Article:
A few decades back, the book All I Really Need To Know I Learned in Kindergarten was published by American minister and author Robert Fulghum. Love it or hate it, know it or not, this book emphasized that the basic tenets of life are laid down at the very beginning of one’s academic career in Kindergarten. Fulghum discussed sharing, being kind to one another, cleaning up after themselves, and living "a balanced life" of work, play, and learning (Wikipedia).
The title of this book insinuates something: that, as adults, we have forgotten to acknowledge and value those tenets in our more complicated adult world. That Kindergarten is a utopian environment, never to be repeated once a person steps outside that environment and transitions into the hardened, academically ruthless world of first grade.
Well, luckily, the world of education has not sat back and passively allowed this mentality to take hold. Well, mostly. Of course, Common Core standards and standardized tests have kept classrooms mired in an analytical model, where teachers, students and parents value and foster in children what is both quantifiable and easily addressed through interventions and direct teaching. You know, the “hard skills” of spelling, math and reading comprehension.
And yet, the Universe at large does not agree. It’s pushing us and challenging us as humans right now, RIGHT THIS VERY MINUTE! As I write this, a pandemic continues to rage and our government continues to transition, and whether or not my students can effectively recognize where and when to place commas in a series of words seems trite in comparison.
The reality of remote/hybrid/distance learning has put us face to face with all the skills that are needed BEFORE we assess the academic hard skills like spelling, math and reading comprehension: we need to address “the knowledge, skills, and attitudes to develop healthy identities, manage emotions and achieve... goals, feel and show empathy for others, establish and maintain supportive relationships, and make responsible and caring decisions.” (casel.org)
Wow. We had to establish this as a thing to be actively taught in schools? Being a good human?
Yes. “S.E.L” is an educational buzzword, right up there with “differentiation” and “formative assessment.” It borders on jargon, because most people on the street would have no idea what those letters stand for if you were to ask them.
But, luckily, I teach at a school that has known the importance of emotional health and open, working relationships from its inception. The image here is my poster of the Sparhawk Credo that sits above my desk, and which is posted all over the school. For me, it is within reach in any classroom that I plan to teach in (any yellow-and white-striped tents included). The Credo is there to remind me and my students of what the Sparhawk educational philosophy is going to ask of all of us: to be willing and open to ideas, to support and care for each other, and to acknowledge our perceived individual weaknesses and our strengths.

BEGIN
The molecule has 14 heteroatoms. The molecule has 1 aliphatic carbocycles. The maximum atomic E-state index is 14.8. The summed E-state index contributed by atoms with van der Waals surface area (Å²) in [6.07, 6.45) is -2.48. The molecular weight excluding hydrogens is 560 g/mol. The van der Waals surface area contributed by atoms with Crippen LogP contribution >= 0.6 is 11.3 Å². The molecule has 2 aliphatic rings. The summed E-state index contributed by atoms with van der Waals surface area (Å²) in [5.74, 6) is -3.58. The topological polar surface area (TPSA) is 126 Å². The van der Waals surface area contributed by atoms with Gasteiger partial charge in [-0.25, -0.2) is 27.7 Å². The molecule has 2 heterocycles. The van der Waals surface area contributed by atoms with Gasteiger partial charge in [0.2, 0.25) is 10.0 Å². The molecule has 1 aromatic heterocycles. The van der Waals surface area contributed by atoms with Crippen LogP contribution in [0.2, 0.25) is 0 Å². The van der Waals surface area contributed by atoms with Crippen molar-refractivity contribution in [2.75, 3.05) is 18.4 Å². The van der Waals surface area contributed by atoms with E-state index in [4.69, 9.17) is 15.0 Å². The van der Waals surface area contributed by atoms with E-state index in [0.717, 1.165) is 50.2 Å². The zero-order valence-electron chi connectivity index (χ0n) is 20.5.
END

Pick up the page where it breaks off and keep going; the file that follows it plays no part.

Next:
To me, the Credo is Louise Stilphen’s interpretation of what social-emotional learning can look like in real time, and how important it is to leave breathing room in the school day for the “soft skills”. Students need to practicem these skills regularly, whether it be in the primary grades of the joyful Woodsview building or the heady middle school hallways and beyond. I cannot express strongly enough how important self-awareness, self-management, social awareness, relationship skills, and responsible decision-making (“The CASEL 5”) are in the school environment. After decades of study, the educational research confirms (and teachers, as well as parents, can safely trust that) “social and emotional competencies can be taught, modeled, and practiced and lead to positive student outcomes that are important for success in school and in life.” (casel.org)
I am a fortunate educator, in that I can reflect on this last year in teaching and see the immediate need for S.E.L. to be a regular part of my students’ daily lives. There are few things scarier to children than a constant disruption to their norms, and academic learning cannot happen unless basic survival and then psychological needs are met - Maslow told us this 70-odd years ago.
So, parents, know this: at Sparhawk, we teachers know that we are not the main stage performers in your child’s life, and yet we still take our responsibility very seriously. We are here to support you and your young humans during this wildly unpredictable period of history. Starting in Pre-K/Kindergarten, but not definitely not ending it there either, but continuing on. Rome was not created in a day. Cultivating a child’s emotional intelligence takes more than one year.
And so, having shared my thinking with any of you interested readers, it’s back to the Credo and the smiling faces on my computer screen I go. But, my heart is full and my fingers are crossed. 2021 has officially begun, and boy, the Universe is not ready to let up on us Earthlings just yet. And yet, our children continue to build resilience and forge ahead in spite of all this, and for that I am eternally proud and hopeful.